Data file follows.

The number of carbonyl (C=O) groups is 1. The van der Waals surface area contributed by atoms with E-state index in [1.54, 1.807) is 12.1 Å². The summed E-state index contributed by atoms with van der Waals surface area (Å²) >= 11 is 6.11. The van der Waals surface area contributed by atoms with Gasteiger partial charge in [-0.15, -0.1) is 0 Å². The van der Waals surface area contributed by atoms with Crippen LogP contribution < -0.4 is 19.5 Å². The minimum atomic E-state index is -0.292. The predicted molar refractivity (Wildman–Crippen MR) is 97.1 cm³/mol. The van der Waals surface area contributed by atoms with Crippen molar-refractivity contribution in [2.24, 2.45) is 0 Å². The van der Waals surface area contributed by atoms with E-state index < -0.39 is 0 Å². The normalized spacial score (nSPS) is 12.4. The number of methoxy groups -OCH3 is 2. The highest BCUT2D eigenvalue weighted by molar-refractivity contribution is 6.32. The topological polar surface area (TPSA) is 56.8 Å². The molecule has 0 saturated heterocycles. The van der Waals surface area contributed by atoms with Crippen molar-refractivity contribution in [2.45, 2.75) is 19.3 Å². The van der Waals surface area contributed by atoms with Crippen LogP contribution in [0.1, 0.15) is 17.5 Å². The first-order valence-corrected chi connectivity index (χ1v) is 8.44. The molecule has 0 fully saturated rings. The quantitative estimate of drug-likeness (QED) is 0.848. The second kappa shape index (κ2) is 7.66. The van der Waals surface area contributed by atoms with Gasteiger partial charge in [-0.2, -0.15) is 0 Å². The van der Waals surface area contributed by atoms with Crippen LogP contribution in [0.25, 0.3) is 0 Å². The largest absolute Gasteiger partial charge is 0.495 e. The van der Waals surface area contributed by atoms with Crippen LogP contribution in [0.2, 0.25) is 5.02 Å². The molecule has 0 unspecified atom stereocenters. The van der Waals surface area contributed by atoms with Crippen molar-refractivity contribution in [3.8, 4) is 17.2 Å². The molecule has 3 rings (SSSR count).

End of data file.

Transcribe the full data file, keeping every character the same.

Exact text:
The number of carbonyl (C=O) groups is 1. The van der Waals surface area contributed by atoms with E-state index in [1.54, 1.807) is 12.1 Å². The summed E-state index contributed by atoms with van der Waals surface area (Å²) >= 11 is 6.11. The van der Waals surface area contributed by atoms with Gasteiger partial charge in [-0.15, -0.1) is 0 Å². The van der Waals surface area contributed by atoms with Crippen LogP contribution < -0.4 is 19.5 Å². The minimum atomic E-state index is -0.292. The predicted molar refractivity (Wildman–Crippen MR) is 97.1 cm³/mol. The van der Waals surface area contributed by atoms with Crippen molar-refractivity contribution in [2.24, 2.45) is 0 Å². The van der Waals surface area contributed by atoms with E-state index < -0.39 is 0 Å². The normalized spacial score (nSPS) is 12.4. The number of methoxy groups -OCH3 is 2. The highest BCUT2D eigenvalue weighted by molar-refractivity contribution is 6.32. The topological polar surface area (TPSA) is 56.8 Å². The molecule has 0 saturated heterocycles. The van der Waals surface area contributed by atoms with Crippen molar-refractivity contribution in [2.45, 2.75) is 19.3 Å². The van der Waals surface area contributed by atoms with Crippen LogP contribution in [0.1, 0.15) is 17.5 Å². The first-order valence-corrected chi connectivity index (χ1v) is 8.44. The molecule has 0 fully saturated rings. The quantitative estimate of drug-likeness (QED) is 0.848. The second kappa shape index (κ2) is 7.66. The van der Waals surface area contributed by atoms with Gasteiger partial charge in [-0.2, -0.15) is 0 Å². The van der Waals surface area contributed by atoms with Crippen LogP contribution in [0.25, 0.3) is 0 Å². The largest absolute Gasteiger partial charge is 0.495 e. The van der Waals surface area contributed by atoms with Crippen LogP contribution in [0.2, 0.25) is 5.02 Å². The molecule has 0 unspecified atom stereocenters. The van der Waals surface area contributed by atoms with Crippen molar-refractivity contribution in [3.8, 4) is 17.2 Å². The molecule has 3 rings (SSSR count).